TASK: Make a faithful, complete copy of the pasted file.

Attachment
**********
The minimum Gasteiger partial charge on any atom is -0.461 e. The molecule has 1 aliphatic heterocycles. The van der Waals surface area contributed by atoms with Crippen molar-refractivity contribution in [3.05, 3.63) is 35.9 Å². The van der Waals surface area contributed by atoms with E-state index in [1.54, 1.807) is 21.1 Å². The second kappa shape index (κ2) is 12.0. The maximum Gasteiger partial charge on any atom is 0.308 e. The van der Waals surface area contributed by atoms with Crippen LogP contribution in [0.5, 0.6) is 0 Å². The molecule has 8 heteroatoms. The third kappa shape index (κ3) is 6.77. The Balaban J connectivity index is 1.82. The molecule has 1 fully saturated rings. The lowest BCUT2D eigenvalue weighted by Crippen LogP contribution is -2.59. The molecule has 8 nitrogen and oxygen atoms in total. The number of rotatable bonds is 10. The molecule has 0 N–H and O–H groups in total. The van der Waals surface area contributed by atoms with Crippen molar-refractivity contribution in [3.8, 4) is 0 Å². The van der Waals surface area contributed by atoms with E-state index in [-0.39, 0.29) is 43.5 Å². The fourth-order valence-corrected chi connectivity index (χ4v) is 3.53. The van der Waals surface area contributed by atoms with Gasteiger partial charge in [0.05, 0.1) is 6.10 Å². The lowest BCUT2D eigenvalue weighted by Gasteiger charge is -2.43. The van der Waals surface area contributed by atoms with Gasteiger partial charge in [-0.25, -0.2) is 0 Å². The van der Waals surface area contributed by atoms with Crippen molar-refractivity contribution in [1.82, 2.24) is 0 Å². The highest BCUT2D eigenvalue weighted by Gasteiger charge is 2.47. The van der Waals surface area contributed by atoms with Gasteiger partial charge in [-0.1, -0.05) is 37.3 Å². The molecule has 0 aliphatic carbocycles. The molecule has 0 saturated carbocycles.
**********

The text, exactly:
The minimum Gasteiger partial charge on any atom is -0.461 e. The molecule has 1 aliphatic heterocycles. The van der Waals surface area contributed by atoms with Crippen molar-refractivity contribution in [3.05, 3.63) is 35.9 Å². The van der Waals surface area contributed by atoms with E-state index in [1.54, 1.807) is 21.1 Å². The second kappa shape index (κ2) is 12.0. The maximum Gasteiger partial charge on any atom is 0.308 e. The van der Waals surface area contributed by atoms with Crippen LogP contribution in [0.5, 0.6) is 0 Å². The molecule has 8 heteroatoms. The third kappa shape index (κ3) is 6.77. The Balaban J connectivity index is 1.82. The molecule has 1 fully saturated rings. The lowest BCUT2D eigenvalue weighted by Crippen LogP contribution is -2.59. The molecule has 8 nitrogen and oxygen atoms in total. The number of rotatable bonds is 10. The molecule has 0 N–H and O–H groups in total. The van der Waals surface area contributed by atoms with Crippen molar-refractivity contribution in [3.8, 4) is 0 Å². The van der Waals surface area contributed by atoms with E-state index in [-0.39, 0.29) is 43.5 Å². The fourth-order valence-corrected chi connectivity index (χ4v) is 3.53. The van der Waals surface area contributed by atoms with Gasteiger partial charge in [0.05, 0.1) is 6.10 Å². The lowest BCUT2D eigenvalue weighted by Gasteiger charge is -2.43. The van der Waals surface area contributed by atoms with Gasteiger partial charge in [-0.25, -0.2) is 0 Å². The van der Waals surface area contributed by atoms with Crippen molar-refractivity contribution in [1.82, 2.24) is 0 Å². The highest BCUT2D eigenvalue weighted by Gasteiger charge is 2.47. The van der Waals surface area contributed by atoms with Gasteiger partial charge in [-0.1, -0.05) is 37.3 Å². The molecule has 0 aliphatic carbocycles. The molecule has 0 saturated carbocycles.